Mizuho Financial Group Inc. said Tuesday its President and Group CEO Tatsufumi Sakai and 10 other executives will take pay cuts over a series of system failures that hit Mizuho Bank earlier this year, including many of its automated teller machines.
The measure was announced after a third-party panel concluded earlier in the day that the failures were due to poor operation and management rather than system defects.
“We take harsh criticism seriously,” Sakai said in a news conference as he apologized to those affected by the system failures. He will have his remuneration halved for six months, while Mizuho Bank President Koji Fujiwara will receive a 50% pay cut for four months.
Satoshi Ishii, deputy president of Mizuho Bank and head of the financial group’s information technology and systems, will have his remuneration cut by 40% for four months. The other eight executives will take pay cuts of 10 to 20% for four months.
Four system problems occurred over about two weeks from Feb. 28, temporarily suspending over 4,300, or about 80%, of Mizuho’s ATMs operating nationwide and leaving more than 5,000 bank cards and bank books stuck inside them.
When asked about the possibility that the executives would resign, Sakai denied there would be any leadership change for the time being, saying the group will focus on measures to prevent a recurrence.
The parent of one of Japan’s top three commercial banks said it will set up a panel to promptly implement preventive measures, such as holding drills against system failure and enhancing the communicative environment in the group by abolishing some senior positions.
Sakai also said Mizuho Bank will recruit executives from IBM Japan Ltd. to oversee systems management.
The third-party panel consisting of lawyers and system management experts said in a report that human errors such as in the placement of technology-related staff and the company culture of hesitating to speak up during contingencies to avoid liability issues caused the problem.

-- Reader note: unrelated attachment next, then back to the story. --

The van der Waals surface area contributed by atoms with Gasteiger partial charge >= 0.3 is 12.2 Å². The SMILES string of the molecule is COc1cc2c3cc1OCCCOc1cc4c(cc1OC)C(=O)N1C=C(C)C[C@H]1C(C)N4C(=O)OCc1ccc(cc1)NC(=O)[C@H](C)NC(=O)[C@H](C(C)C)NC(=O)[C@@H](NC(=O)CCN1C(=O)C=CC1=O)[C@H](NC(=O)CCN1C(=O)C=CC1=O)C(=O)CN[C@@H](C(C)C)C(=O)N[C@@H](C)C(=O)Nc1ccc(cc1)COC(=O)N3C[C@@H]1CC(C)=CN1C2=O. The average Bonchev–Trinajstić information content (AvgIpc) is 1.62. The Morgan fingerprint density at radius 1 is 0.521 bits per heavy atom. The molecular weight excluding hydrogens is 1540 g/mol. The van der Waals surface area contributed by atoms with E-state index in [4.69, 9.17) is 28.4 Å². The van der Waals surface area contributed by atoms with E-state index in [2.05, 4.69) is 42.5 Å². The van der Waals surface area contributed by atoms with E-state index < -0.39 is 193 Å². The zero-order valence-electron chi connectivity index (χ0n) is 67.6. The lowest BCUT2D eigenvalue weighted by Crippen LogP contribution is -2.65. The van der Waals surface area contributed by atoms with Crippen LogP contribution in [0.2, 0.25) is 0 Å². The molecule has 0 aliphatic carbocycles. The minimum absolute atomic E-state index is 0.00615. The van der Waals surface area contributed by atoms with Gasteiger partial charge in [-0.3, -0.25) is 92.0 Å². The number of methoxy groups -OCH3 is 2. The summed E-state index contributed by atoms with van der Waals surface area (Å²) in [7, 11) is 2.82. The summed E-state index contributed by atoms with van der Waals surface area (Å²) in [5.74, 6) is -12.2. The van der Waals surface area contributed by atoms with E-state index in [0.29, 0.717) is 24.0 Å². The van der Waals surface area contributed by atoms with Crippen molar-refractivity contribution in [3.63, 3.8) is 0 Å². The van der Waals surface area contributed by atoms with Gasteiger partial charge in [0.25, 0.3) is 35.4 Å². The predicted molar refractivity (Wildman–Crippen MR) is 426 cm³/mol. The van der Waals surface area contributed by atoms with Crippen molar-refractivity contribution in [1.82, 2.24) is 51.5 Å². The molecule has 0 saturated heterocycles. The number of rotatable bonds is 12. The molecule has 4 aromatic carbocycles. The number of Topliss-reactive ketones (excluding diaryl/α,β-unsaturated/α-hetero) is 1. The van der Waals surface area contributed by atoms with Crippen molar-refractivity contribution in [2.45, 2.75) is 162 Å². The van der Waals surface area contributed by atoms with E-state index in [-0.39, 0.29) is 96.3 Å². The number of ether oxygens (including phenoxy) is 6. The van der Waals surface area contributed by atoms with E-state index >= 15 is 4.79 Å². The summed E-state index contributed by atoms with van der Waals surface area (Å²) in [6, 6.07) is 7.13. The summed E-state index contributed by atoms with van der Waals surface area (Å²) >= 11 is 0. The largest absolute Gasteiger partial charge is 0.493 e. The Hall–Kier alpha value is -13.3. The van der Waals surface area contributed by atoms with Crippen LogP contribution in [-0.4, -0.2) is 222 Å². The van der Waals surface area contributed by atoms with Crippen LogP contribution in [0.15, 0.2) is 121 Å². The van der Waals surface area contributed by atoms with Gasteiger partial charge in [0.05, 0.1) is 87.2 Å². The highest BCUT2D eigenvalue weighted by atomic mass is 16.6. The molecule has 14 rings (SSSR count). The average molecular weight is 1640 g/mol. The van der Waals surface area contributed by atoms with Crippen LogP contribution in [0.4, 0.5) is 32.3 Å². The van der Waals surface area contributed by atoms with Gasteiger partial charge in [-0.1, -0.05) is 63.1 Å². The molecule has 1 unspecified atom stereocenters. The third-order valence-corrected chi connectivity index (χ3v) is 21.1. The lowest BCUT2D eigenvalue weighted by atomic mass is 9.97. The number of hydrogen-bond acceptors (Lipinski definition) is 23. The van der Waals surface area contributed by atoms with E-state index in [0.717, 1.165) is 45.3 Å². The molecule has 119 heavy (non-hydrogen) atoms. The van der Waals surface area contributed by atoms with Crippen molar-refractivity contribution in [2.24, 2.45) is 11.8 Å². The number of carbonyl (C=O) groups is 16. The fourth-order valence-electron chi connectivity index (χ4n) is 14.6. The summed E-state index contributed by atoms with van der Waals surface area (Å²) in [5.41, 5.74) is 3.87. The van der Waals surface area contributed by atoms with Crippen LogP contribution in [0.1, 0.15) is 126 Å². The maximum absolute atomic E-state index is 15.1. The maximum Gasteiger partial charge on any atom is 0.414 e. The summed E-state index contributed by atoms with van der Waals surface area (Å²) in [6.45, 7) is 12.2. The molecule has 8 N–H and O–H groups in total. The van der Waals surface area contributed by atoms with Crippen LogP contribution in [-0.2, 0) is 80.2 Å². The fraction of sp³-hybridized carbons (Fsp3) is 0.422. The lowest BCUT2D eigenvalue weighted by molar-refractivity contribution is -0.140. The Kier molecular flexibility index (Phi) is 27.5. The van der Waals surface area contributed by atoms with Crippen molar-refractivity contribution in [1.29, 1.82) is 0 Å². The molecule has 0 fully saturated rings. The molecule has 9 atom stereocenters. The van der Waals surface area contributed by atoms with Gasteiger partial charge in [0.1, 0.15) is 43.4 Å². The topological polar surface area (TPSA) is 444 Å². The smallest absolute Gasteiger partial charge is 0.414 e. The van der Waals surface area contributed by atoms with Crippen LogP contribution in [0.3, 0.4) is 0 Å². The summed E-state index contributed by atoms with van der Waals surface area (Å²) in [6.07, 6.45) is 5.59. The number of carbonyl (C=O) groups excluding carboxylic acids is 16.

The report also said Fujiwara first learned about the ATM problems through news reports on the internet, suggesting the bungled initial response delayed information sharing with the management.
No common system defects were found in the four failures, the report said.
Prior to the first breakdown in February, when most of the bank cards and books became unreturnable, the report said the bank failed to identify the risk of running out of memory in the system as personnel rotation had prevented staff knowledgeable about the system from being involved closely in its operation.
On Feb. 28, its systems were overwhelmed when updating the status of fixed deposit accounts and processing other transactions.
The report said similar ATM problems occurred in 2018 and 2019, causing a total of about 2,000 bank cards and bank books to become stuck in machines, but they were not made public, and the company failed to review the settings of its ATMs.
Sakai said the issue in 2018 was not publicly announced as the bank knew who to return the bank cards and bank books to and deemed it was able to handle the situation. The report said the case in 2019 was not reported to the management team due to the small number of complaints.
The panel also said that Mizuho lacked consideration for its customers as it took only a reactive approach in the wake of ATM failures and forced many users to wait on site without any information.
The Financial Services Agency plans to issue a business improvement order against Mizuho, according to sources familiar with the matter.
The financial group had also suffered large-scale system failures in April 2002 and March 2011.
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